Insulin Pumps Proven Susceptible to Hacking

Dennis Faas's picture

An exhibitor at this year's Black Hat Security Conference in Las Vegas is warning the public of flaws that could allow an attacker to remotely control insulin pumps and alter the information stored on blood-sugar monitors.

Jay Radcliffe experimented on his own insulin equipment to establish his findings.

The results send out a reminder to the tech world that medical devices synchronized with computer innovations could potentially be life-threatening if left in the wrong hands. In the past, severe attacks have been levied against pacemakers and defibrillators (though these were demonstrated in theory at computer security conferences, with no real danger to the public).

In recent years, operating room monitors and surgical tools (including deep-brain stimulators) have been engineered with the ability to transmit health information from the body of a patient to doctors and other professionals. Some of these devices can even be remotely controlled by medical teams. (Source:

Hi Tech Device Prone to Attack

As Radcliffe discovered, however, problems rest in the size of these instruments. The devices are typically too small to store processors that are powerful enough to perform the necessary encryption to scramble their communications. As a result, these devices are prone to attack.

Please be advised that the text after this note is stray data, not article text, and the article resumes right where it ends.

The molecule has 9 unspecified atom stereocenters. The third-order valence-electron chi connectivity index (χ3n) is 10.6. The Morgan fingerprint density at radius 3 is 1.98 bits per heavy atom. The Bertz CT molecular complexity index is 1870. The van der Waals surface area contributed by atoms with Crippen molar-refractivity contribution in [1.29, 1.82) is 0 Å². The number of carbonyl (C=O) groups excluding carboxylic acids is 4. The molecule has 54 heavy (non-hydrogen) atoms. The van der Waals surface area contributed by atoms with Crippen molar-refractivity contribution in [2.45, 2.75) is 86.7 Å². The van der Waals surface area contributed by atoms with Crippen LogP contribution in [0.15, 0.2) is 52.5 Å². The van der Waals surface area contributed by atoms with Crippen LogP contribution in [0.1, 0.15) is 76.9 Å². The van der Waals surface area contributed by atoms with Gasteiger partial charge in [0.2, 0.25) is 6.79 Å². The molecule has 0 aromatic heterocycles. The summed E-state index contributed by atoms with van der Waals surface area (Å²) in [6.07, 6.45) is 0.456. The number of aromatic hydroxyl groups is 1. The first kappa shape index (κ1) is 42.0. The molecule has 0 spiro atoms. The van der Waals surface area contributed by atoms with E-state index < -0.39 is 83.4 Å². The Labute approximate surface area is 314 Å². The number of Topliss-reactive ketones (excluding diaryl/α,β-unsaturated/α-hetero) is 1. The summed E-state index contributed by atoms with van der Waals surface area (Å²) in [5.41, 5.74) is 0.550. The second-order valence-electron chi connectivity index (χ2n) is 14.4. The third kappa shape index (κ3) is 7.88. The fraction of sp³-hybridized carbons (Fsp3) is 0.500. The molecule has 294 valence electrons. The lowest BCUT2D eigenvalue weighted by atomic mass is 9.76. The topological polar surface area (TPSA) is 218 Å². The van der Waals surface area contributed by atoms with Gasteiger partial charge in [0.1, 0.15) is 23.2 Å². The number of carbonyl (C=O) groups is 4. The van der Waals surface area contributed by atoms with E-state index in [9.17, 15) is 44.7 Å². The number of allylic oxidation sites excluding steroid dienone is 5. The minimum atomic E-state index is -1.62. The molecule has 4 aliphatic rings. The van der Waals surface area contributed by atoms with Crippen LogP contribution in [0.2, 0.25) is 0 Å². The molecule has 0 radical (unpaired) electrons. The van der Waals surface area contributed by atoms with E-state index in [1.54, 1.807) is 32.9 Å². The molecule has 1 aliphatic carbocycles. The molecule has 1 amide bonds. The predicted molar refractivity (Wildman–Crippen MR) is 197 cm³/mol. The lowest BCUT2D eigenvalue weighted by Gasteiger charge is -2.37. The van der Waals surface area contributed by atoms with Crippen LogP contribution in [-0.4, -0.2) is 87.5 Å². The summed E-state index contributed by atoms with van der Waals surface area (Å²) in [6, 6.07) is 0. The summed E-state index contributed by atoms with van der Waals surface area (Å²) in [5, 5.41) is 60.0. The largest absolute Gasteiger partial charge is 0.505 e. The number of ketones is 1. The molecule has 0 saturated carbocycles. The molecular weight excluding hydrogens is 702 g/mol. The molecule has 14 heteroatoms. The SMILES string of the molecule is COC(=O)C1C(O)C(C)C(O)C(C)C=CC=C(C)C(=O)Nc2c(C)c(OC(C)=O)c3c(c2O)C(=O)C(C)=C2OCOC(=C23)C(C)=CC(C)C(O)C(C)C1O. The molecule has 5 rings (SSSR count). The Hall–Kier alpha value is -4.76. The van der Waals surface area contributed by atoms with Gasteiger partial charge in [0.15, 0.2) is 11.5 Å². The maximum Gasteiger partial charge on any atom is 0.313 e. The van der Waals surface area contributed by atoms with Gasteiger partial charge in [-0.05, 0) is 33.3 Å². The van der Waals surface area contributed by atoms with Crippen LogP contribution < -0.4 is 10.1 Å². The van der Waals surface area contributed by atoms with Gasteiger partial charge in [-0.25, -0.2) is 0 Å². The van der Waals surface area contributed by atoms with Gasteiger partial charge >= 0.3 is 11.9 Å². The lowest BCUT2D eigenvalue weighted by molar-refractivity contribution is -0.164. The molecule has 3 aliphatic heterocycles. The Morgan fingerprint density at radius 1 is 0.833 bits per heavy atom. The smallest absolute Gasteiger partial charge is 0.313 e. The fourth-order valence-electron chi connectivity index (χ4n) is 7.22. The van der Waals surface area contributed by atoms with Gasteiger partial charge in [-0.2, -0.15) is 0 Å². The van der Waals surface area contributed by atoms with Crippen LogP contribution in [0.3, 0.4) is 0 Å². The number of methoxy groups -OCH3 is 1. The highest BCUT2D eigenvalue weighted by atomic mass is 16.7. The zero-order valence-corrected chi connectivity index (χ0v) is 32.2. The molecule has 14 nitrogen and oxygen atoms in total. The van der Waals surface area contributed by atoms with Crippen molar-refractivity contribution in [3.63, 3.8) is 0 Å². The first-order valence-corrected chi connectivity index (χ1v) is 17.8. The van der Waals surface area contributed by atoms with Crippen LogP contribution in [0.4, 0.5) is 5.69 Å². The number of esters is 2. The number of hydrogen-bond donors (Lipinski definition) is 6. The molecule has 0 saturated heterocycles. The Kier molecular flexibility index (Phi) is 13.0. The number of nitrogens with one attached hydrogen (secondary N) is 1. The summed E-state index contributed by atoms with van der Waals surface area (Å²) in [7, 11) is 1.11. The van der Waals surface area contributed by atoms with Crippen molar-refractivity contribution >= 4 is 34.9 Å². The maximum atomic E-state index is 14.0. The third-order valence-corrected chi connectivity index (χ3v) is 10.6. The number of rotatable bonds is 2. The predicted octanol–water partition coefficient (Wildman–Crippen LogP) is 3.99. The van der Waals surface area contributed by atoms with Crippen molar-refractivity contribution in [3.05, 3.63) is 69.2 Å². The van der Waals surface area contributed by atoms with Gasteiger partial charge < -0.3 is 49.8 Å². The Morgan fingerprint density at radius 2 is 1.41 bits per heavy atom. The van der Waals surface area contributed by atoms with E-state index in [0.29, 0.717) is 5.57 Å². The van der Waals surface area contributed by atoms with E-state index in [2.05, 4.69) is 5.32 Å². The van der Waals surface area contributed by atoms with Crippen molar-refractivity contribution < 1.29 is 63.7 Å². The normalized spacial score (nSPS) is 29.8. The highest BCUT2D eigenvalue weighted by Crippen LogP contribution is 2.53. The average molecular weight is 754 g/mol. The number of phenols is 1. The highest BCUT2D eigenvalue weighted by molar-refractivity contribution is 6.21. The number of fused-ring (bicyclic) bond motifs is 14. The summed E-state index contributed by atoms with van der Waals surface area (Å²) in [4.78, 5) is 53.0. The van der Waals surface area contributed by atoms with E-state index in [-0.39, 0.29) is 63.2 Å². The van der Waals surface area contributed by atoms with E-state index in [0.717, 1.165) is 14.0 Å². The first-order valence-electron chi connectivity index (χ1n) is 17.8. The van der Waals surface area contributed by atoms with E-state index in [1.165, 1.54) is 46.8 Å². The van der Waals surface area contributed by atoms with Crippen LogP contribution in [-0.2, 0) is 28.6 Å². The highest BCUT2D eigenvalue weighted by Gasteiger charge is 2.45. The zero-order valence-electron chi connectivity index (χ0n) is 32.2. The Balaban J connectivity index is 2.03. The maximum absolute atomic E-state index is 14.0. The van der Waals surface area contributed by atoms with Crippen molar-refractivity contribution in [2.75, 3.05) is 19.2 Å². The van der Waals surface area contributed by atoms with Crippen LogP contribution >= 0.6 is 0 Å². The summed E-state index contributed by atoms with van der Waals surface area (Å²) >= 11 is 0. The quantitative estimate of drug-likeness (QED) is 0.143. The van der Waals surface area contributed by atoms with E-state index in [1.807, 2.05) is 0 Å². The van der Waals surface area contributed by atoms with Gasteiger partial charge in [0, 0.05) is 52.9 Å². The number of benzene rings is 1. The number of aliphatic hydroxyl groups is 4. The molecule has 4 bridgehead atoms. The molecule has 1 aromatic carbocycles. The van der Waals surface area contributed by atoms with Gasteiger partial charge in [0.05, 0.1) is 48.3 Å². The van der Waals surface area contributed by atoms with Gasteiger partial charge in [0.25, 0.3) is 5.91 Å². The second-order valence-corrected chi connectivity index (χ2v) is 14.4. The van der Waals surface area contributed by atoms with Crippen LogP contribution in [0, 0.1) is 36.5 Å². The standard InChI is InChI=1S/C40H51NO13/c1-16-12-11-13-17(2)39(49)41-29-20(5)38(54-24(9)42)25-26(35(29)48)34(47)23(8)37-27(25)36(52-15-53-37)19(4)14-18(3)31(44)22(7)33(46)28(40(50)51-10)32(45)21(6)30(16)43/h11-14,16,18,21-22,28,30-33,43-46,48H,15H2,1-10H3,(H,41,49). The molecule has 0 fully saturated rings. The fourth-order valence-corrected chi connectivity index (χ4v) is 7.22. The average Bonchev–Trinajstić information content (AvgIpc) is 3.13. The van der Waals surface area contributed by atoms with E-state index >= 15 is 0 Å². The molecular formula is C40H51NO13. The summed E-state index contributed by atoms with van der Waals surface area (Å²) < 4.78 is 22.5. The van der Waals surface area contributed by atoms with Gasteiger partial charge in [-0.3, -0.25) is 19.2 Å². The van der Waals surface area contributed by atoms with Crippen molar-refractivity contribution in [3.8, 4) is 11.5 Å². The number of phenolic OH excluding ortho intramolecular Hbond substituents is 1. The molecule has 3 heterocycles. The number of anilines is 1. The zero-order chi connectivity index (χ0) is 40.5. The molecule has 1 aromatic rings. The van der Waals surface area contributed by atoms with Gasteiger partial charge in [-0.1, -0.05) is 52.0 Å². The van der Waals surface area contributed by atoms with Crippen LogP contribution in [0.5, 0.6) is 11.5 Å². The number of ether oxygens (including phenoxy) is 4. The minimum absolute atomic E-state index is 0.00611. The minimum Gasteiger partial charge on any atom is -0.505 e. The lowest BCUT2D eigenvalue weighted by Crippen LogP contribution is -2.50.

When performing his research, Radcliffe found that his insulin pump (which works in conjunction with a special remote control to administer the insulin) can be reprogrammed to respond to a third-party remote control.

All that an attacker would need is a special USB device that can be purchased through a medical supply company or on eBay. Incorrect readings would result in the administration of too much (or too little) insulin, the hormone needed to maintain proper metabolism for a diabetic individual. (Source:

Manufacturers Downplay Severity of the Situation

When approached for comment, medical device makers downplayed the severity of the situation, stating that the attacks would require the malicious workings of skilled security researchers and are unlikely to occur in the real world.

Still, Radcliffe offered a valid rebuttal in response to the lackadaisical comments made by the medical device makers: "It would only take one person to do this [hack an insulin pump or blood-sugar monitor] to kill someone and then you have a catastrophe."

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